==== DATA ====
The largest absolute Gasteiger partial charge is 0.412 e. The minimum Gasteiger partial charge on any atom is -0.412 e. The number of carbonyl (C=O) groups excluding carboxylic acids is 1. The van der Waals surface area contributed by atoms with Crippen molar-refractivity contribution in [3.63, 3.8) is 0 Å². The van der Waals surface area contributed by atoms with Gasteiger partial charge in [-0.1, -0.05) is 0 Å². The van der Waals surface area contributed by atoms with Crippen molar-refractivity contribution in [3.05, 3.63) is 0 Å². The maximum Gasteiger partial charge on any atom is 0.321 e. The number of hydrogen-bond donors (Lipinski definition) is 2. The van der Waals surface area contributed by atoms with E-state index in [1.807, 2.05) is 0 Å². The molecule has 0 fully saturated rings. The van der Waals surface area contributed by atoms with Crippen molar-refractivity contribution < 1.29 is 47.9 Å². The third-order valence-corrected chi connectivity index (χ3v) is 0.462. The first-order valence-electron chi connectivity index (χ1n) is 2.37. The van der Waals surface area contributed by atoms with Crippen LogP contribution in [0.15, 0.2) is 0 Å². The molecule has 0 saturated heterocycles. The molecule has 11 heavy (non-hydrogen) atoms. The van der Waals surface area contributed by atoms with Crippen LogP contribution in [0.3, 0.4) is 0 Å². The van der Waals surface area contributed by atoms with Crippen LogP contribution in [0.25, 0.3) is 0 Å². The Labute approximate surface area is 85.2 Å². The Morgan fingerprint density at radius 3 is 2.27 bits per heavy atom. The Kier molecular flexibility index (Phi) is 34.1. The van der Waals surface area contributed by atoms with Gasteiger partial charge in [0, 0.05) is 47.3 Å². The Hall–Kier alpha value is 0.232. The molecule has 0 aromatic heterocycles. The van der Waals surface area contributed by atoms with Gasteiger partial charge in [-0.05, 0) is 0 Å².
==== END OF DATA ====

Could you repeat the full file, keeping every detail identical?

The largest absolute Gasteiger partial charge is 0.412 e. The minimum Gasteiger partial charge on any atom is -0.412 e. The number of carbonyl (C=O) groups excluding carboxylic acids is 1. The van der Waals surface area contributed by atoms with Crippen molar-refractivity contribution in [3.63, 3.8) is 0 Å². The van der Waals surface area contributed by atoms with Gasteiger partial charge in [-0.1, -0.05) is 0 Å². The van der Waals surface area contributed by atoms with Crippen molar-refractivity contribution in [3.05, 3.63) is 0 Å². The maximum Gasteiger partial charge on any atom is 0.321 e. The number of hydrogen-bond donors (Lipinski definition) is 2. The van der Waals surface area contributed by atoms with E-state index in [1.807, 2.05) is 0 Å². The molecule has 0 fully saturated rings. The van der Waals surface area contributed by atoms with Crippen molar-refractivity contribution < 1.29 is 47.9 Å². The third-order valence-corrected chi connectivity index (χ3v) is 0.462. The first-order valence-electron chi connectivity index (χ1n) is 2.37. The van der Waals surface area contributed by atoms with Crippen LogP contribution in [0.15, 0.2) is 0 Å². The molecule has 0 saturated heterocycles. The molecule has 11 heavy (non-hydrogen) atoms. The van der Waals surface area contributed by atoms with Crippen LogP contribution in [0.3, 0.4) is 0 Å². The van der Waals surface area contributed by atoms with Crippen LogP contribution in [0.25, 0.3) is 0 Å². The Labute approximate surface area is 85.2 Å². The Morgan fingerprint density at radius 3 is 2.27 bits per heavy atom. The Kier molecular flexibility index (Phi) is 34.1. The van der Waals surface area contributed by atoms with Gasteiger partial charge in [0, 0.05) is 47.3 Å². The Hall–Kier alpha value is 0.232. The molecule has 0 aromatic heterocycles. The van der Waals surface area contributed by atoms with Gasteiger partial charge in [-0.05, 0) is 0 Å².